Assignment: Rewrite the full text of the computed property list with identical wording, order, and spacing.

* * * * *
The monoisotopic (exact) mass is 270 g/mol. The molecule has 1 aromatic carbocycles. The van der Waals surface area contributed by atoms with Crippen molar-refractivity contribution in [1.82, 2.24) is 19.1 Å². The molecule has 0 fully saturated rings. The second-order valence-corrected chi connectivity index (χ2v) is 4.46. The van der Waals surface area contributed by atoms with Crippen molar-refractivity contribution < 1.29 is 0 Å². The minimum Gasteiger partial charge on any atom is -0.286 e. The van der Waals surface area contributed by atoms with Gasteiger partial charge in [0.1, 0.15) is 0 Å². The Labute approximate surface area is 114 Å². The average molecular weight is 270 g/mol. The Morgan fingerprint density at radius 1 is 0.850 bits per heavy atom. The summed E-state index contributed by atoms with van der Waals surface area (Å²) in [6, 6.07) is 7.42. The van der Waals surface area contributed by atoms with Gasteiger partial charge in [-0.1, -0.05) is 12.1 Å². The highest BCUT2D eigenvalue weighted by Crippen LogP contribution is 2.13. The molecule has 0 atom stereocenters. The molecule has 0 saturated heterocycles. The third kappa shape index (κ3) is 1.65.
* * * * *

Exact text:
The monoisotopic (exact) mass is 270 g/mol. The molecule has 1 aromatic carbocycles. The van der Waals surface area contributed by atoms with Crippen molar-refractivity contribution in [1.82, 2.24) is 19.1 Å². The molecule has 0 fully saturated rings. The second-order valence-corrected chi connectivity index (χ2v) is 4.46. The van der Waals surface area contributed by atoms with Crippen molar-refractivity contribution < 1.29 is 0 Å². The minimum Gasteiger partial charge on any atom is -0.286 e. The van der Waals surface area contributed by atoms with Gasteiger partial charge in [0.1, 0.15) is 0 Å². The Labute approximate surface area is 114 Å². The average molecular weight is 270 g/mol. The Morgan fingerprint density at radius 1 is 0.850 bits per heavy atom. The summed E-state index contributed by atoms with van der Waals surface area (Å²) in [6, 6.07) is 7.42. The van der Waals surface area contributed by atoms with Gasteiger partial charge in [-0.1, -0.05) is 12.1 Å². The highest BCUT2D eigenvalue weighted by Crippen LogP contribution is 2.13. The molecule has 0 atom stereocenters. The molecule has 0 saturated heterocycles. The third kappa shape index (κ3) is 1.65.